My guru of culture and art
He was not just a movie maker for those born in the early 1980s. He was our guru and window to culture, tradition and classical art
The later part of 1970s saw a crop of mass, commercial movies in the Telugu industry and then there came a messiah with a gem called Shankarabharanam. I always remember my parents recalling their experience of watching this magnificent movie. This was like a silent avalanche that hit the audience in the most unexpected way. They didn’t know how to react and everyone in the theatre walked out overwhelmed in silence.
He was not just a movie maker for those born in the early 1980s. He was our guru and window to culture, tradition and classical art. It is so easy for one to digress into being preachy and making an over dramatic movie while talking about traditions, but he never took that path and just focused on classical art and culture and at the same time also spoke about social evils. Movies like Saptapadi, which spoke about caste discrimination and Subhalekha, about the evil system of dowry are just a couple of them. It was a talent that he naturally possessed, to make a movie that so was easy to watch while addressing such difficult topics.
The most important aspect of Viswanath garu’s movies were the female leads. They were critical to the story line and not just an ornamental cast in the movie. They were strong independent characters with defined identities. Be it Bhanupriya in Swarnakamalam as the young girl who didn’t understand the beauty of classical art but finally fell in love with it, Radhika in Swatimutyam as a widow who remarried and shunned the society, Sumalatha in Subhalekha who took a stand against a social evil & walks out of her family, Jayaprada in Sagara Sangamam as the married woman who is the pillar of support to a young man, MoonMoon Sen as the woman with modern thoughts and lifestyle, or Manju Bhargavi, the dancer with an admiration and worship for a carnatic singer.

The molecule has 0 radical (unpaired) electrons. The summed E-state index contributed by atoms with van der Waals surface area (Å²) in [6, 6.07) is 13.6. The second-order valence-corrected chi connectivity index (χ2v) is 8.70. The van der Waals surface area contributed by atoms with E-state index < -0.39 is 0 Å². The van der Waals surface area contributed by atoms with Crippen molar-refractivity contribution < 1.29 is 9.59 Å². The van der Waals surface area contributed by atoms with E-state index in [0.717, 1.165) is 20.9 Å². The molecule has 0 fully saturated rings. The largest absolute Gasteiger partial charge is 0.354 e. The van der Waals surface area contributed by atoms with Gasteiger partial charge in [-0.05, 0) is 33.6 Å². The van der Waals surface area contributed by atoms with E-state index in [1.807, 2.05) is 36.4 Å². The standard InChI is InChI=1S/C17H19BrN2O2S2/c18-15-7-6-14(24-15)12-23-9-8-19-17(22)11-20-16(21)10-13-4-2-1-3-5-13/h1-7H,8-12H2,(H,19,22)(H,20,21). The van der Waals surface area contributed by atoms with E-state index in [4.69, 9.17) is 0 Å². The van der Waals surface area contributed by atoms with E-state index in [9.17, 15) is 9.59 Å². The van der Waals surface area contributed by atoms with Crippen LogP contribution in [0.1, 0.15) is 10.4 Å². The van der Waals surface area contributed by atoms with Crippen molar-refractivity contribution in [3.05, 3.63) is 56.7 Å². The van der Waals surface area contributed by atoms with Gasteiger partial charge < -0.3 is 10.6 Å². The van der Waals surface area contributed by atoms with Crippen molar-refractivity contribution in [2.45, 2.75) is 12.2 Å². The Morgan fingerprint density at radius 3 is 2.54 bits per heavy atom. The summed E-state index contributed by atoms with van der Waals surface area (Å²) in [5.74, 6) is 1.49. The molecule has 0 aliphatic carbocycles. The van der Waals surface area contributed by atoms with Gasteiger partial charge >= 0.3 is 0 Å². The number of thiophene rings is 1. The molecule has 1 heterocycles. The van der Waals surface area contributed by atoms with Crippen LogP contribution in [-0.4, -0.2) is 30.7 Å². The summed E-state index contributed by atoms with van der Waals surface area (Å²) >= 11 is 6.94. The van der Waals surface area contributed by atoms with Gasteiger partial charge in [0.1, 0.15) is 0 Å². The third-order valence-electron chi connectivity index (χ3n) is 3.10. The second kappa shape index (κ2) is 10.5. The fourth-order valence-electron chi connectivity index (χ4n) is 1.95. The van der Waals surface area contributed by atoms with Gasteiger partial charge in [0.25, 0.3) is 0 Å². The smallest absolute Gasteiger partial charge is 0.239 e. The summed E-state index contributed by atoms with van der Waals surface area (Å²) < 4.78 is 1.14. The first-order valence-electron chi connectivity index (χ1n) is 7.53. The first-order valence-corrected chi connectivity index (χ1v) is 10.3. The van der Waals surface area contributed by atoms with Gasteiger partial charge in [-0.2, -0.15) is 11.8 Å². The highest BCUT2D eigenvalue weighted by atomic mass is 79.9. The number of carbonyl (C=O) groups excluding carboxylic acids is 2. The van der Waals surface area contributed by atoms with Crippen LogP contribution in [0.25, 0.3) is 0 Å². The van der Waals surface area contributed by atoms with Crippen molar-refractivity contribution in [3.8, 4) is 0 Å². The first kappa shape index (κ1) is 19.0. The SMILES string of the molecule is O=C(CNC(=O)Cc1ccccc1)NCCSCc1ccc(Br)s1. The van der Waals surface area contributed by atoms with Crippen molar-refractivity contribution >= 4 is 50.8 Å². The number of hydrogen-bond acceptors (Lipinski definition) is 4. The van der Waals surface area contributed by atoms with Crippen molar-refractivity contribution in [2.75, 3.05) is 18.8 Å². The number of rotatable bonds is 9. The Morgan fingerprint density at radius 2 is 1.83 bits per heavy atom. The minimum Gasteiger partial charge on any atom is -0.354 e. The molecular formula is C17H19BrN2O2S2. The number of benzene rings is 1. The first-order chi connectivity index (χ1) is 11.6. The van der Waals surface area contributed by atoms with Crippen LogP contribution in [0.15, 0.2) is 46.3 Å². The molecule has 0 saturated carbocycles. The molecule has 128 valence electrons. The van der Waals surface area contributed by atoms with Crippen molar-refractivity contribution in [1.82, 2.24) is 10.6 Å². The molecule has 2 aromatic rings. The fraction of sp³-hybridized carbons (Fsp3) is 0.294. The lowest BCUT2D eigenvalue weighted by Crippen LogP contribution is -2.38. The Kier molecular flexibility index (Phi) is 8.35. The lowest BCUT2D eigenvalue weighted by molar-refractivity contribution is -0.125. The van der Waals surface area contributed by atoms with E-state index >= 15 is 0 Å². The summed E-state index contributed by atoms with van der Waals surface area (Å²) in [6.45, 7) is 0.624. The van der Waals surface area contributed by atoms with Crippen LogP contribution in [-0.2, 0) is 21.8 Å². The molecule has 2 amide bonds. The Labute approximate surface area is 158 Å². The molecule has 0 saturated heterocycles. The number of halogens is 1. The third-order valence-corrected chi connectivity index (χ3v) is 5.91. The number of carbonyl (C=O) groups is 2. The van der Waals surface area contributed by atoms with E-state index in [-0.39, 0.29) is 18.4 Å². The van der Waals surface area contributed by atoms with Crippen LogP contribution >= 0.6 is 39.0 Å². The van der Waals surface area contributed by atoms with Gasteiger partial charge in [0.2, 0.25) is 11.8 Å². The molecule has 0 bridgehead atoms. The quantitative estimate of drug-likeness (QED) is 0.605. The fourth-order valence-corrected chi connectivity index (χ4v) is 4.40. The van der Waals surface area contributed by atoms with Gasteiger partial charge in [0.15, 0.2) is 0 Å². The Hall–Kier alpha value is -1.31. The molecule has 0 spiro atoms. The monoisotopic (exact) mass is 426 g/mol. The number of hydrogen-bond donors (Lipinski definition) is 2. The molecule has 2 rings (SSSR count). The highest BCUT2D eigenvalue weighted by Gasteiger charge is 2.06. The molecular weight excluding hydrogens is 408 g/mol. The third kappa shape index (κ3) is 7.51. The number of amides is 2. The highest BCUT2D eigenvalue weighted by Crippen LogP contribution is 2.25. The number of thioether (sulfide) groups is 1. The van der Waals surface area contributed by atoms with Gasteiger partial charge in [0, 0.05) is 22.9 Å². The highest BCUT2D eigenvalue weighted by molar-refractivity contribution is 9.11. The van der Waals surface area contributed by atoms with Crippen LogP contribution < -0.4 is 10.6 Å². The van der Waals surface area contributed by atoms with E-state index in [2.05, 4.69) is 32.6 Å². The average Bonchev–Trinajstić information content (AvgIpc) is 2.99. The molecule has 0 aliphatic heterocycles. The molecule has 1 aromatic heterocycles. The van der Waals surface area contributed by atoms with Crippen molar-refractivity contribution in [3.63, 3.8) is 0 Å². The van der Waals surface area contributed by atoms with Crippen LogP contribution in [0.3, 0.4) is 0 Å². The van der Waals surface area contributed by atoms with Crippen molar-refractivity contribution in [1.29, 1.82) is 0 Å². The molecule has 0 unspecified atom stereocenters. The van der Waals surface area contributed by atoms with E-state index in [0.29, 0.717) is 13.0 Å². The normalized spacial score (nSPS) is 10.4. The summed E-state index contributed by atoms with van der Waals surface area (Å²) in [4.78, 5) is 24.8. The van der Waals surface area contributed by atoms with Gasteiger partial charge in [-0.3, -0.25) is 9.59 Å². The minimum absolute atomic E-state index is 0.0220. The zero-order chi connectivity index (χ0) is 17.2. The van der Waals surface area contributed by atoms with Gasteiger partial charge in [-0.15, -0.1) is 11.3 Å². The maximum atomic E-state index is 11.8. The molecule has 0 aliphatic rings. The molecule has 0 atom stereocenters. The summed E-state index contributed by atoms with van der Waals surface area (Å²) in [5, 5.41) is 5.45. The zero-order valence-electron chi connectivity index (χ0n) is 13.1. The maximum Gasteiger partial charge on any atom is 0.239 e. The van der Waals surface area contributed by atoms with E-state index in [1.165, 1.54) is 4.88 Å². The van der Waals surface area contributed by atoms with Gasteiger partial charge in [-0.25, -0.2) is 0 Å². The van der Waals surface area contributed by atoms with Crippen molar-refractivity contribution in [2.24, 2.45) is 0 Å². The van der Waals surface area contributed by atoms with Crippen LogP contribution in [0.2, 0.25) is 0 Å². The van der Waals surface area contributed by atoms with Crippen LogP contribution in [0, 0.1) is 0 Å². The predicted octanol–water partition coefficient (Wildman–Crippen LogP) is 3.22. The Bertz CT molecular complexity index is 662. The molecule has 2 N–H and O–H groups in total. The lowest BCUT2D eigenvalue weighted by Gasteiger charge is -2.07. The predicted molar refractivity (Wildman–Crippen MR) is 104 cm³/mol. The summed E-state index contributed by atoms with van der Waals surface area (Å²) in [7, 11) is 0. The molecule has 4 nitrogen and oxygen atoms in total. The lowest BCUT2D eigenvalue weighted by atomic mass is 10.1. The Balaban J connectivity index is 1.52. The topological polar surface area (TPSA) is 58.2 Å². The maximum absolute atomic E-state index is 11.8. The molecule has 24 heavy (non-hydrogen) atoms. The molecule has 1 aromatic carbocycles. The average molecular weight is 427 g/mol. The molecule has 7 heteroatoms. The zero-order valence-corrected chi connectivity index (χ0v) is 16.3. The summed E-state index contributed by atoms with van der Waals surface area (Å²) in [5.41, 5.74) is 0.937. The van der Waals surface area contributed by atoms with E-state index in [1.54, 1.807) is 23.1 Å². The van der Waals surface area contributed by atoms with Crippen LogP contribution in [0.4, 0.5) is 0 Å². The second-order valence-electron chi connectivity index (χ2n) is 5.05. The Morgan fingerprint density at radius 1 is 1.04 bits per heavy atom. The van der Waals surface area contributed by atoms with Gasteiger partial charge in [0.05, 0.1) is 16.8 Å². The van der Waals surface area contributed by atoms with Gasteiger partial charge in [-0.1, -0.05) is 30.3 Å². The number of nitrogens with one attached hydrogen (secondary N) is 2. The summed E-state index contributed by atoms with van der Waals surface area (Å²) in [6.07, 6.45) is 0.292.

It would be impossible to talk about Viswanath’s movies without mentioning S P Balasubramaniam or Sirivennela Sitarama Sastry. The songs were unparalleled when it came to melody or lyrical value. The trio were a reincarnation of Saraswati Devi. The emphasis on language was paramount and it pushed a generation or two to put in efforts and appreciate telugu. Most of my friends and I felt we were telugu pandits when we were able to decipher the meaning of his songs. After watching his movies, I always regretted not learning classical music or dance. He was a guru to many in my generation. Not many movies or books or personalities would ever make such a lasting impression in one’s life & he did it with not one but several of his works.
It is an immense loss that he left the world today, one that cannot be replaced. But I am sure Nataraja Swami and Saraswati Devi showered flowers and embraced him as he entered heaven!